A New Find, A Mule Tetarteron.

Discussion in 'Ancient Coins' started by BenSi, May 18, 2022.

  1. BenSi

    BenSi Well-Known Member

    I never thought I would acquire one of these hybrid Mule imitation tetarteron. In fact I never even went on a chase for it. I recently had one capture my attention and after a long work trip I came home to it in my mail box.

    I first learned about this type of imitation from an article of Orestes Zervos written in 2002.

    He notes even though a dozen examples were found in the Cornith excavations only two were known of today, one in Dumbarton Oakes and the other in Cornith Collection. If the article is still accurate, mine would be a 3rd known.

    The coin is a mix over two Alexius I issues. It has a Christ with gospels Obverse ( SBCV-1929) and an Alexius Jeweled cross( sbcv-1931) . The two issues Dr. Zervos noted were in much better condition than mine and much heavier in weight 4.94 and 3.55gm

    My new example is much lighter than the other two examples. More equivalent to a half tetarteron. 18.23mm and .9gm


    Here are examples of the coins the coin was imitating and became a mule.

    If you have a Mule or an imitation of any time period feel free to share.

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  3. seth77

    seth77 Well-Known Member

    It's an interesting coin, but how sure can we be that it's one of the 'Corinth' issues considering the difference in weight and the patina on your spec? That is certainly no Greek patina, more like Eastern Turkey-Syria.
  4. BenSi

    BenSi Well-Known Member

    I do not think it is one of the Corinth issues but it is defiantly they same hybrid. Christ on obverse and Alexius cross on reverse. There was also one found in the Athenian Agora. Those dies did not match ( Cornith and Athenian), this is just another example of the strange combination. However size and weight defiantly tell me that this coin is also an imitation as well.
    Clavdivs likes this.
  5. arnoldoe

    arnoldoe Well-Known Member

  6. BenSi

    BenSi Well-Known Member

  7. BenSi

    BenSi Well-Known Member

    Even though that would make it just as rare of a coin, I still am not sure.

    The Trebizond coin in the article exists as two examples. The weight is more accurate for a Trebizond coin. The description taken from the bendall article

    Issue 13a
    Obv. IC XC. Bust of Christ facing, bearded and with cross nimbus with two pellets
    in each arm, wearing tunic and himation. holding Gospels in right hand.
    Rev. Jewelled cross with A-A-B-P in the angles.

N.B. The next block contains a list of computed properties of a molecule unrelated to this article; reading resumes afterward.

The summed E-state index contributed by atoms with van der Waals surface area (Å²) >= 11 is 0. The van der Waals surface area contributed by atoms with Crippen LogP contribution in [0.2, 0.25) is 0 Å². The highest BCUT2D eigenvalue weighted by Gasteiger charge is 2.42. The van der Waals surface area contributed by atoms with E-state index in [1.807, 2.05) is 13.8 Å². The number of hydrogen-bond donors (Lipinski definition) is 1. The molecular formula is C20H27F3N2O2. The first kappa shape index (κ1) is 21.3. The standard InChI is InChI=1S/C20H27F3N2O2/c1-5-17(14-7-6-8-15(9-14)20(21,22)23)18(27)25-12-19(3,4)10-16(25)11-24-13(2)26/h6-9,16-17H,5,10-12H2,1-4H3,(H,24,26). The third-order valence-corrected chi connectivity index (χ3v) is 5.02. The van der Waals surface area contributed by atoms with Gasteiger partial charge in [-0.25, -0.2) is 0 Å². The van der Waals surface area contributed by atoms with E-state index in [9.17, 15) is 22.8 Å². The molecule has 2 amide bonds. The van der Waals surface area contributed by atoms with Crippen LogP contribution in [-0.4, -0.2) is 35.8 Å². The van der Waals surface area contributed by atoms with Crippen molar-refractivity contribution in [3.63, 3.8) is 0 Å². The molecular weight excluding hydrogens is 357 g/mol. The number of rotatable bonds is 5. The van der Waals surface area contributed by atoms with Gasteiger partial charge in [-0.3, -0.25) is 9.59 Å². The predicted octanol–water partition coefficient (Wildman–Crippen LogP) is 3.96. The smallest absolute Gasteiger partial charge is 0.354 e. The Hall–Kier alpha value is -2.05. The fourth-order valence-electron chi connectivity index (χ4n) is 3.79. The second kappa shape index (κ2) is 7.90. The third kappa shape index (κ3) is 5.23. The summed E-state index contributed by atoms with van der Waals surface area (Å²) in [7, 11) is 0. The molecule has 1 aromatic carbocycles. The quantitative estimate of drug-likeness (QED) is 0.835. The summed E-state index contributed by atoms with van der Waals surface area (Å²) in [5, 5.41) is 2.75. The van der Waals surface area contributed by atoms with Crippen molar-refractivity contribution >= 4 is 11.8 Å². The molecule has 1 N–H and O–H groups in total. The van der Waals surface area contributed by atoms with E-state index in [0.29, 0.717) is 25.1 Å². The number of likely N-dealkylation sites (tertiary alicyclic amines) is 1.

Ref. - . PL 7, 18
    Weights hts of two specimens, 1-16 and 1-87 g, with die-axes of 0°.

    In the tetarteron noted by Zervos

    The legend of the cross is a M ( bottom left as is mine) The Legend of Christ is there but it is OC instead of IC . The weight does not match but imitation tetartera were issued in many forms. From big to small.


    I used some verdi care on the coin and re photographed. Here are the results. I do not see it exactly matching the description of either coin.


    The tetarteron Version of Zervos.
    Last edited: May 19, 2022
  8. BenSi

    BenSi Well-Known Member

    Thank you to several people on the assistance for this coin, especially @arnoldoe for posting the Bendall paper on the coins of the time of Alexius I Comnenus in the Trebizond.

    Before I assume this to be another imitation, I would like the opinion of others on the board. Thank You in advance.

    This coin, again cross on back, in fact a cross within a cross surrounded by a body of dots. The reverse, has the ruler with scepter cruiceger ; holds in r. hand scepter cruciger and in l. Globus cruciger. , no legend I can see.

    I just got the coin in today's mail.

    No match in Bendalls "Intro to the coinage of the Empire of Trebizoid."

    The weight and the size would be unusual for an imitation. However, their is something crude about the cross and that does lean towards imitation.




    Btw , for those unfamiliar with the imitation tetartera they have only been noted in the last twenty years, they seem to fill a need for a lack of the currency in Greece after the fall of Constantinople in 1204. Hoard finds prove these were minted well into the 13th century, long after the rulers they depict had left the planet. Most are Alexius and Manuel Comnenus and are of the simplest types of their coinage.
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